INHOFE STATEMENT ON IMPLEMENTATION OF CORPS OF ENGINEERS WATER RESOURCES POLICIES

Washington, D.C. - U.S. Sen. Jim Inhofe (R-Okla.) submitted the following statement for a Senate Environment and Public Works Committee oversight hearing on the implementation of the Corps of Engineers water resources policies.
“Thank you, Chairman Boxer and Ranking Member Vitter, for holding this hearing and allowing committee members to receive testimony on the implementation of Corps of Engineers’ water resource policies. I also would like to thank Assistant Secretary Darcy and Lieutenant General Bostick for testifying before us again this morning, as well as the four gentlemen who will be joining us during the second panel—this committee greatly appreciates you and relies on your expertise, so thank you very much for being here.
“It is crucial for the next Water Resources Development Act to authorize the necessary maintenance and updates to the infrastructure of the United States. I look forward to working with Chairman Boxer, Ranking Member Vitter, and their staffs in order to pass this important piece of legislation.
“To the witnesses, I look forward to talking to you about a few possible reforms we should consider. The provisions that expedited project delivery for Highway and Transit projects were a hallmark of the MAP-21 legislation that passed through this committee in 2012. Any reforms to Corps policies should ensure a streamlined process where we can cut through the red tape, avoid bureaucratic messes, and minimize the steps taken to ensure the most effective use of existing resources. More efficient and transparent policies will allow for greater regulatory certainty on Corps projects.
“We should also look to better utilize public-private partnerships. One of the most frequently discussed ways to leverage non-federal investment is through public-private partnerships.  With these partnerships, state or local governments enter into an agreement to raise private capital and transfer risks to the private sector, making challenging and unaffordable projects possible.  Corps projects are woefully underfunded with a backlog of $60 billion in authorized projects, yet only a $5 billion yearly budget. These partnerships are a way to unleash an enormous amount of private investments in public infrastructure.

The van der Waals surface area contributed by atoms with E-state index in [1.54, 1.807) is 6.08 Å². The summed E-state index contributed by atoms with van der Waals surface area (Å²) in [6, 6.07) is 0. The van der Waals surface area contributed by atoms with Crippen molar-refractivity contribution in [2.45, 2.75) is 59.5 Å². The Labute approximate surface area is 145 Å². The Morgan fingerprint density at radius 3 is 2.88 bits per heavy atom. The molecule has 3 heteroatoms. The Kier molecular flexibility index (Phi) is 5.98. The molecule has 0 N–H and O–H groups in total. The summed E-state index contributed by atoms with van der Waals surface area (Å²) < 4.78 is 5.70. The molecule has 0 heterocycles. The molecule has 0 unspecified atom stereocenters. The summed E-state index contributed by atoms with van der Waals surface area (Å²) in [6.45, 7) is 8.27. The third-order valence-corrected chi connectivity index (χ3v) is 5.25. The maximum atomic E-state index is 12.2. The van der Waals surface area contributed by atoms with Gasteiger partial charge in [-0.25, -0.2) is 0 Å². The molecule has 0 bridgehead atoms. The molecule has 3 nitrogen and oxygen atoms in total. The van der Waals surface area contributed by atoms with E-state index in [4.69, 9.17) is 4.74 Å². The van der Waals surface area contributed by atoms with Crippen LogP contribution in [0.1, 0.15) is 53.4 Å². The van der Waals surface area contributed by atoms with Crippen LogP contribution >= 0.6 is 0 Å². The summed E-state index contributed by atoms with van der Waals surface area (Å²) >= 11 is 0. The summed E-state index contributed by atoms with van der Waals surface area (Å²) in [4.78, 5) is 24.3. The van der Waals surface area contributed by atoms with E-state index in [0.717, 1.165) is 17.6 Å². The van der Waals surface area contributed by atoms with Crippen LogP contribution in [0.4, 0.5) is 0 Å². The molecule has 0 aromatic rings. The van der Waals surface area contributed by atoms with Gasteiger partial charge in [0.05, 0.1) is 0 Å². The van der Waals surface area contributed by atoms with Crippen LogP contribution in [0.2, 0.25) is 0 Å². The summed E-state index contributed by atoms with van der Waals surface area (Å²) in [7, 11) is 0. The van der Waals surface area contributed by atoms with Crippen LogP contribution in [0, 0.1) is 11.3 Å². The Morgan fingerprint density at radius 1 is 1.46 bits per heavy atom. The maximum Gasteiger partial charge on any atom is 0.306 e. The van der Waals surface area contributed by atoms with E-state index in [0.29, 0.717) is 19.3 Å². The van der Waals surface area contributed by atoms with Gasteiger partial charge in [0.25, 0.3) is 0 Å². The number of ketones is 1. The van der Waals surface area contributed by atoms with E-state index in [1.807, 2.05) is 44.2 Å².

“One such project is the Arkansas River Corridor Master Plan in my home state of Oklahoma. WRDA 2007 authorized $50 million to carry out ecosystem restoration, flood damage reduction, and recreation components of the Plan. Cooperative efforts among the Corps, Tulsa County, the City of Tulsa, and Indian Nations Council of Governments (INCOG) are necessary to implement it.
“Another important project includes chloride control at the Red River. I have been working with the Tulsa District Office and the local Lugert-Altus Irrigation District in order to provide new drinking water supplies, increased agricultural irrigation in the southwestern Oklahoma area, and improved downstream water quality.
“Our nation’s system of inland waterways, highways, and coastal ports are our pathway to trade and economic prosperity. It is vitally important that we implement responsible policies in order to best utilize this system. Again, I thank the witnesses and look forward to their testimony.”
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